The outside mirrors are quite far back compared to some cars, which can seem a little strange at first, but you quickly get used to them and, being so close at hand, they work very well until your front passenger leans forward to access the glove compartment. The sport steering wheel is sized nicely, feels great in the hands and includes controls for the audio system.
The Rockford Fosgate audio system is a 650 watt unit with an in-dash 6 disc
CD changer with MP3 capability. Sound comes at you from nine speakers, including
an 8 inch subwoofer mounted between the two rear seats (making attempts at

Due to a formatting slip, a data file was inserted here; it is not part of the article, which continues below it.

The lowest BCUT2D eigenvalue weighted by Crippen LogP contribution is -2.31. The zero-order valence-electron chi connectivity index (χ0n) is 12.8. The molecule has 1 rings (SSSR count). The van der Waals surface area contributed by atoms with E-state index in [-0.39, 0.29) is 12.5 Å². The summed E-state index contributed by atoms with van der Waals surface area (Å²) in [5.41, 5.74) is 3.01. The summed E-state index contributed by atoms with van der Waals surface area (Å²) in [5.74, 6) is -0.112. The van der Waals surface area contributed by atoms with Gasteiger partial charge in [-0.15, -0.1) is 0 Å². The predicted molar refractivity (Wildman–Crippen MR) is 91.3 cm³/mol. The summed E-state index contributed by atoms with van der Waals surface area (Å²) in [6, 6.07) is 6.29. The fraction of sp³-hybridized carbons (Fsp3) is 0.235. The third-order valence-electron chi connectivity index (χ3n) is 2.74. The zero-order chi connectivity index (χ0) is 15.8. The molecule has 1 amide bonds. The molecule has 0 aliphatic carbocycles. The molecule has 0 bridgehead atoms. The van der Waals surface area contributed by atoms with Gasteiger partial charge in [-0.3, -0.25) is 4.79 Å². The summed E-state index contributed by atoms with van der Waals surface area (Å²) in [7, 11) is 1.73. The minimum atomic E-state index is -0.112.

carrying three people back there silly) and there's sound equalization tailored
for top up or top down driving.
I was surprised by the size of the Spyder's trunk, which is quite generous considering the car's a convertible and that the roof has to go somewhere.
Safety equipment includes advanced, dual stage driver and front passenger airbags and driver’s seat position occupant sensors. You also get front passenger seat occupant weight sensors and front seat mounted side-impact airbags. All seats get 3‑point safety belts, and the ones up front have pretentioners and force limiters.
A well-equipped Spyder GT Premium runs in the neighborhood of $32,000 U.S. / $38,000 Canadian.
And for that you get a lot of fun.